TBILISI -- Hundreds of protesters have gathered in the center of the Georgian capital to demand the transfer of jailed former President Mikheil Saakashvili to a high-profile civilian clinic as concerns grow over the health of the opposition figure, who has been on a hunger strike for 50 days.
At the November 19 rally organized by the opposition United National Movement (ENM), demonstrators marched from Republic Square toward the parliament building in Tbilisi.
The demonstration kicked off as Justice Minister Rati Bregadze told reporters that the government was proposing Saakashvili be moved to a military hospital.
The Giorgi Abramishvili Military Hospital in Gori "is a place where his health and safety will be protected to the fullest by the state," Bregadze said.
Saakashvili has demanded to be taken to a civilian hospital, which the government has refused, claiming that his supporters would storm such a facility.
Saakashvili, who founded the ENM, was arrested on October 1 when he returned after an eight-year absence to rally the opposition ahead of local elections. He then began a hunger strike.
His lawyer, Beka Basilaia, warned on November 18 that his client temporarily lost consciousness, but the Penitentiary Service later issued a statement insisting that Saakashvili was in stable condition.
The previous day, a medical panel set up by public ombudswoman Nino Lomjaria and her team said that Saakashvili's condition was "critical" and recommended that he be transferred to a civilian intensive-care unit, where he could be properly treated.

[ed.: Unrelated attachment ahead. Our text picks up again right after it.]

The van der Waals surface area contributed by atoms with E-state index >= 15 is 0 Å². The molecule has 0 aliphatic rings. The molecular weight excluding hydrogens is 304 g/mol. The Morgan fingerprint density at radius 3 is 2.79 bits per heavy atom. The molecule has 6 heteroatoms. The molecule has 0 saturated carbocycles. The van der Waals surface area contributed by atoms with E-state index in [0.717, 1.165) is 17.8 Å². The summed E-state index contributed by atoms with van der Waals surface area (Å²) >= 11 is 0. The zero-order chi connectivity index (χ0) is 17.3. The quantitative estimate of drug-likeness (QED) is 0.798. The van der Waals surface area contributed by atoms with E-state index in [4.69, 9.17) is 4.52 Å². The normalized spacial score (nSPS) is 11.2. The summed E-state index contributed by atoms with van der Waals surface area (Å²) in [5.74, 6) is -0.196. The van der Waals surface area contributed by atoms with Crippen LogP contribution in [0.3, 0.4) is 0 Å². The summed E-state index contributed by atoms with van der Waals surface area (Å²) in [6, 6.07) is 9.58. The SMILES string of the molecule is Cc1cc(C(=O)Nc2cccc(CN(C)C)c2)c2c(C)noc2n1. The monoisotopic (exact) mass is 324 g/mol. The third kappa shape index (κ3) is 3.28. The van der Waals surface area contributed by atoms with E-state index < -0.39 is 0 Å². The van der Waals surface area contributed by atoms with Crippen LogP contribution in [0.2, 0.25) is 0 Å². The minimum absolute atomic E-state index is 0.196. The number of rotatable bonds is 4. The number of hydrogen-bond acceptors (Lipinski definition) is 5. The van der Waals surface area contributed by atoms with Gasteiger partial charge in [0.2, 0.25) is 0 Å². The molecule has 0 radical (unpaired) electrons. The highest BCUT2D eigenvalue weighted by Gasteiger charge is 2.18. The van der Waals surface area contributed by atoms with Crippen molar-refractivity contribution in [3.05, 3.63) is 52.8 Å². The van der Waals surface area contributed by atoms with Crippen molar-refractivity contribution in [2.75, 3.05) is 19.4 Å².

The panel said the former president was suffering from kidney and neurological problems that could potentially cause heart failure and gastrointestinal bleeding.
But Georgian officials called the assessment "fake" and refused to follow its recommendations.
Speaking to reporters earlier on November 19, U.S. Ambassador to Georgia Kelly Degnan expressed "great confidence" in Lomjaria and the medical team operating under her auspices.
Calling Saakashvili's condition "critical," she said the ex-president "needs full care to respond to emergencies that more and more likely to occur if he is not in an appropriate facility."
Lomjaria and several lawmakers have also been on hunger strike, demanding Saakashvili's transfer to a civilian clinic.
Saakashvili, who was president from 2004 to 2013, was convicted in absentia in 2018 for abuse of power and seeking to cover up evidence about the beating of an opposition member of parliament.
He is currently facing two separate trials related to a violent dispersal of opposition rallies in 2007 and alleged embezzlement of state funds.
Saakashvili says all the charges against him are politically motivated. Thousands of his supporters have protested his arrest since early October.